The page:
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11 Toys Worth More Than My Car

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I drive a 2000 Hyundai Elantra with its factory original tape deck. It's in "fair" shape -- low miles but a lotta dents. MSRP for this thing was about $12,000, and Blue Book value is now around $3,500. Let's take a look at some literal children's toys that cost more than my car would sell for today. (For "Hyundai Values" listed below, I'm assuming that $3,500 figure -- though lots of these toys would have beaten my car even when it was new!)

1. A Marble with Teddy Roosevelt's Likeness - $4,500

Value: 1.3 Hyundais

Yes, a single marble is worth more than my car. This sulphide marble, made in 1900, has a porcelain head of Roosevelt inside it. According to Yahoo!, this tiny sphere sold in 2011 for $4,500 -- it's one of three in the world.

2. Canturi Barbie - $302,500

Value: 86 Hyundais

Bling BarbieJewelry designer Stefano Canturi created this Barbie doll featuring a pink diamond necklace. It sold for $302,500 at Christie's in New York. But this item wasn't just about the bling -- the proceeds were donated to breast cancer research. Here's a video showing how the doll's jewelry and outfit were put together:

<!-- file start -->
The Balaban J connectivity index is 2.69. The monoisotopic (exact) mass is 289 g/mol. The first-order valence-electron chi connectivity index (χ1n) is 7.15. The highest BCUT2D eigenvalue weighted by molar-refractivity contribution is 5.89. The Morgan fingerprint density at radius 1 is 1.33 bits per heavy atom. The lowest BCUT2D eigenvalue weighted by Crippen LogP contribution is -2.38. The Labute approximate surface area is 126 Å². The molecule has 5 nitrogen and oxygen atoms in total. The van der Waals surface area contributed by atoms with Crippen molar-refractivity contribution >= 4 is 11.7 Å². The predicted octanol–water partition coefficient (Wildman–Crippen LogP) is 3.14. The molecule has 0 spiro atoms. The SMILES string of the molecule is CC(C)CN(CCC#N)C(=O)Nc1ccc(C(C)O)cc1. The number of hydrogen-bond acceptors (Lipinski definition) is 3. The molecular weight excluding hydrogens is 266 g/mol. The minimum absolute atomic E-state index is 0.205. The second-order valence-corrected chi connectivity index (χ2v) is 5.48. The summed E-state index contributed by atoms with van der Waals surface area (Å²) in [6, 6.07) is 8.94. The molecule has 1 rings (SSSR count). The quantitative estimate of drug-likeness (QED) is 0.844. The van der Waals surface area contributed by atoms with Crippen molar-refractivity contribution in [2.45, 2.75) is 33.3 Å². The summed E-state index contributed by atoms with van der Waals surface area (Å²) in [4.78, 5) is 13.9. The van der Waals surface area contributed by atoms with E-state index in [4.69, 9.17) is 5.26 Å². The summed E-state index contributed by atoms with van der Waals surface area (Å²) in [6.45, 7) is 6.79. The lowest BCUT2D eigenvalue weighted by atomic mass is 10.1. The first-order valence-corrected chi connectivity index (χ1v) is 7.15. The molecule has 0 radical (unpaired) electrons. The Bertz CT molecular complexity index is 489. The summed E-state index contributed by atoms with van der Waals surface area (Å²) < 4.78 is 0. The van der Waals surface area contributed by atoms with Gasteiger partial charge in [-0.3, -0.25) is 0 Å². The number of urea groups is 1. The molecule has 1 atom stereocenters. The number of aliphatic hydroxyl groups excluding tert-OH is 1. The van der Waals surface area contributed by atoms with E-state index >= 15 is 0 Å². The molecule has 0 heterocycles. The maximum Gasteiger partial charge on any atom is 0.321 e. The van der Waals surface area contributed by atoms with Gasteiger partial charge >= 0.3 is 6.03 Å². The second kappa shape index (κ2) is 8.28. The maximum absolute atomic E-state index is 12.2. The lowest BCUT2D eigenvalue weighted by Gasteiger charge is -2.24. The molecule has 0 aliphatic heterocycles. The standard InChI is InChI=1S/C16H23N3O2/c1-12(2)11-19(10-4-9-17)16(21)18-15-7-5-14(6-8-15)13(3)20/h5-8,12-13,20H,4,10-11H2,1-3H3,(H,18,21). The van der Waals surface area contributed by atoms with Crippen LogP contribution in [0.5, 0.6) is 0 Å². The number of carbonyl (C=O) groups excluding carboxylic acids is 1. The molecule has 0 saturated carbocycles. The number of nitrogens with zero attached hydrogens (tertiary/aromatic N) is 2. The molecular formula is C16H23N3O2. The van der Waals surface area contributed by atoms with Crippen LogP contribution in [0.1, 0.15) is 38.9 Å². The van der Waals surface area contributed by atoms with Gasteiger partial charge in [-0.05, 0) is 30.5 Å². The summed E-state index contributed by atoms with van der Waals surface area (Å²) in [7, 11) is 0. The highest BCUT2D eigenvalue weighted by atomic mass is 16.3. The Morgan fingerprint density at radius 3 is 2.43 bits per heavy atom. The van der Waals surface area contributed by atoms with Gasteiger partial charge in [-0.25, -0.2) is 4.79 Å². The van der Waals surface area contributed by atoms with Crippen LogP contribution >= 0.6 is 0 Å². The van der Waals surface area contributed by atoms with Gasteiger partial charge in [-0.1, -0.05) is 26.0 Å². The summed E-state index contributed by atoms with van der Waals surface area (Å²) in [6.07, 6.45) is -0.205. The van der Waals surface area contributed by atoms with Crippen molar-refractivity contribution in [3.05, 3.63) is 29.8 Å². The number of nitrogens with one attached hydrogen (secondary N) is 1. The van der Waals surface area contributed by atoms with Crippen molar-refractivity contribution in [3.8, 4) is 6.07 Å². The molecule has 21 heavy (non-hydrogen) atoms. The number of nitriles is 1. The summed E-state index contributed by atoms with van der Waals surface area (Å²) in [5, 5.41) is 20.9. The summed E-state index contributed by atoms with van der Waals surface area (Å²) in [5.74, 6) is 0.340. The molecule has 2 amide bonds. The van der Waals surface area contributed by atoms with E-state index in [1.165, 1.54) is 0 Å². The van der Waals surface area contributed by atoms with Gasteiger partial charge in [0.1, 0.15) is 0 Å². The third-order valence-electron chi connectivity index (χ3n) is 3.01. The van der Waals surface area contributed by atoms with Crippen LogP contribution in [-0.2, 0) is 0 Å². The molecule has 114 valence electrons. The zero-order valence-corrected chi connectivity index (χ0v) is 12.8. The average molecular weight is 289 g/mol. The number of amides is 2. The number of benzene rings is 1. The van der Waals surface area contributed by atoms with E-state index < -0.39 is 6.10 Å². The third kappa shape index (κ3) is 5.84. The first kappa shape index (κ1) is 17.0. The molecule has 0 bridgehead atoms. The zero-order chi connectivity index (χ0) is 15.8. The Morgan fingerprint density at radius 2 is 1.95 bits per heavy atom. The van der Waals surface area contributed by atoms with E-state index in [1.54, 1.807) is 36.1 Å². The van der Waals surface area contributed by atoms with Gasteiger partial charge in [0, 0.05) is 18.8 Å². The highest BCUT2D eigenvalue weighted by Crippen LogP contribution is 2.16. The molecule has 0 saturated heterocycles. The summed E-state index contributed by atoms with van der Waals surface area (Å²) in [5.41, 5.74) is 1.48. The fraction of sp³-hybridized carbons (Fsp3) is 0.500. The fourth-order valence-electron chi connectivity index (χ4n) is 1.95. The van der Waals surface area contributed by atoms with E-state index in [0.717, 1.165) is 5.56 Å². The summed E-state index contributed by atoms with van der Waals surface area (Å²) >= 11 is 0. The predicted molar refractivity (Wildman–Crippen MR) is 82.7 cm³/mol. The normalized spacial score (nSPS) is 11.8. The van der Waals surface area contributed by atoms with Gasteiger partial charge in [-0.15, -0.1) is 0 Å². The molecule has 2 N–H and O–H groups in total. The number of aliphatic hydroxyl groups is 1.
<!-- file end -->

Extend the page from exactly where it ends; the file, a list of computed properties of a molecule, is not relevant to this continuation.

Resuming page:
3. Star Wars Ewok Combat Playpack - $5,998.98

Value: 1.7 Hyundais

Ewok Playpack

This toy set sold for about $17 in 1984, and it included everything you needed to stage a climactic battle between Storm Troopers and Ewoks. They weren't especially rare -- but kids actually played with most of them, making unopened sets surprisingly scarce. According to a collector, an unopened set sold for nearly six thousand bucks on eBay. This kinda makes me think twice about those guys with collections of unopened action figures -- maybe that's a sound investment after all.

4. Original G.I. Joe Doll Action Figure - $200,000

Value: 57 Hyundais

G.I. Joe Prototype

This prototype G.I. Joe "Toy Soldier" made in 1963 sold on eBay for $200,000 in 2003. It's the original article upon which later G.I. Joe models were based, and it has 21 movable parts -- so you can pose him very carefully in lots of positions, while your brain screams: "This doll is too expensive to play with!"

5. De Beers Barbie - $85,000

Value: 24 Hyundais

De Beers Barbie

In 1999, a commemorative De Beers Barbie was created to celebrate Barbie's 40th anniversary. It featured 160 diamonds on her gown. The price? $85,000. For a scantily-clad Barbie.

6. Steiff Limited Edition "Diamond Eyes Bear" - $193,000

Value: 55 Hyundais

Steiff Bear

Steiff makes teddy bears, and there are many Steiff bears that don't cost too much. But the company made a 125th anniversary bear featuring eyes made of sapphires and diamonds (with gold rims), gold-thread "fur," and a 24 karat gold medallion. I wonder if that medallion is a choking hazard.

Note: sources disagree on the final price for this bear; some say it's as low as $80k. I went ahead and picked a nice high one.

7. Urban Material Ch?gokin Statue - $20,000

Value: 5.7 Hyundais

Mazinger Z Statue

Spotted by io9 at ComicCon in 2009, this statue is made of titanium and carbon fiber. It stands about two feet high, and represents a character from the Mazinger Z manga series. (In the series, "Ch?gokin" is a fictional super-metal used to build a gigantic robot. Titanium is close enough for me.)

8. "El Retorno Del Jedi™" Spanish Luke Skywalker Figure - $5,100 (Including Shipping)

Value: 1.5 Hyundais

Luke Skywalker en Espanol